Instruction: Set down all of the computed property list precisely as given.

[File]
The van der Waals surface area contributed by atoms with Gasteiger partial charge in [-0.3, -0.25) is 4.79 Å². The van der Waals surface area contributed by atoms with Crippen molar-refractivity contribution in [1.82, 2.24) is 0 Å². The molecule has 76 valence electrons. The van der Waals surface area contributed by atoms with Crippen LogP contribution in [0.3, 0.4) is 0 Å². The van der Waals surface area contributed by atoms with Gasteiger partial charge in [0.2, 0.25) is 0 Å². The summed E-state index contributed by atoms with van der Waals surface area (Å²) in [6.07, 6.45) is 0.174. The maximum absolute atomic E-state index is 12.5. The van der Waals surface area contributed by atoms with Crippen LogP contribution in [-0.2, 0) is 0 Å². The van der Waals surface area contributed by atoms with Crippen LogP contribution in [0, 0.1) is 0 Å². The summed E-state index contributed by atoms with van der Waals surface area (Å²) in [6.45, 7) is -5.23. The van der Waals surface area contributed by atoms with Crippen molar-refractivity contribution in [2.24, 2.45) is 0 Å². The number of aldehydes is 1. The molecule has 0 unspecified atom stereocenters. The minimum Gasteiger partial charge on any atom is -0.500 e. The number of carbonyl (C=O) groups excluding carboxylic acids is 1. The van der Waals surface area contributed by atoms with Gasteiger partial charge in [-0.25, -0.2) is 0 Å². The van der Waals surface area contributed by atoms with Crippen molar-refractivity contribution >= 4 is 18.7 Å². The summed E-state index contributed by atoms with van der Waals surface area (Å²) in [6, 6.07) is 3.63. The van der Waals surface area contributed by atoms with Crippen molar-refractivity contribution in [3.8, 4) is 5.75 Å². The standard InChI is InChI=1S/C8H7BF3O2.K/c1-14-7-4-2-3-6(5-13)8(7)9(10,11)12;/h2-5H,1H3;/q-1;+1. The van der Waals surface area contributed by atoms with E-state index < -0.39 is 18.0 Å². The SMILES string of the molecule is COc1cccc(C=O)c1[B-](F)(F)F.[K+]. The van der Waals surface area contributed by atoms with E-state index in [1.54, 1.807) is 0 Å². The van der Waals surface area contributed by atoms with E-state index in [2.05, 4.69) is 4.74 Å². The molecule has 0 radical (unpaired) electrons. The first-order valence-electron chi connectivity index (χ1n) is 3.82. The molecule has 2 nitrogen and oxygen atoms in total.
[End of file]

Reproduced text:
The van der Waals surface area contributed by atoms with Gasteiger partial charge in [-0.3, -0.25) is 4.79 Å². The van der Waals surface area contributed by atoms with Crippen molar-refractivity contribution in [1.82, 2.24) is 0 Å². The molecule has 76 valence electrons. The van der Waals surface area contributed by atoms with Crippen LogP contribution in [0.3, 0.4) is 0 Å². The van der Waals surface area contributed by atoms with Gasteiger partial charge in [0.2, 0.25) is 0 Å². The summed E-state index contributed by atoms with van der Waals surface area (Å²) in [6.07, 6.45) is 0.174. The maximum absolute atomic E-state index is 12.5. The van der Waals surface area contributed by atoms with Crippen LogP contribution in [-0.2, 0) is 0 Å². The van der Waals surface area contributed by atoms with Crippen LogP contribution in [0, 0.1) is 0 Å². The summed E-state index contributed by atoms with van der Waals surface area (Å²) in [6.45, 7) is -5.23. The van der Waals surface area contributed by atoms with Crippen molar-refractivity contribution in [2.24, 2.45) is 0 Å². The number of aldehydes is 1. The molecule has 0 unspecified atom stereocenters. The minimum Gasteiger partial charge on any atom is -0.500 e. The number of carbonyl (C=O) groups excluding carboxylic acids is 1. The van der Waals surface area contributed by atoms with Gasteiger partial charge in [-0.25, -0.2) is 0 Å². The van der Waals surface area contributed by atoms with Crippen molar-refractivity contribution >= 4 is 18.7 Å². The summed E-state index contributed by atoms with van der Waals surface area (Å²) in [6, 6.07) is 3.63. The van der Waals surface area contributed by atoms with Crippen molar-refractivity contribution in [3.8, 4) is 5.75 Å². The standard InChI is InChI=1S/C8H7BF3O2.K/c1-14-7-4-2-3-6(5-13)8(7)9(10,11)12;/h2-5H,1H3;/q-1;+1. The van der Waals surface area contributed by atoms with E-state index < -0.39 is 18.0 Å². The SMILES string of the molecule is COc1cccc(C=O)c1[B-](F)(F)F.[K+]. The van der Waals surface area contributed by atoms with E-state index in [1.54, 1.807) is 0 Å². The van der Waals surface area contributed by atoms with E-state index in [2.05, 4.69) is 4.74 Å². The molecule has 0 radical (unpaired) electrons. The first-order valence-electron chi connectivity index (χ1n) is 3.82. The molecule has 2 nitrogen and oxygen atoms in total.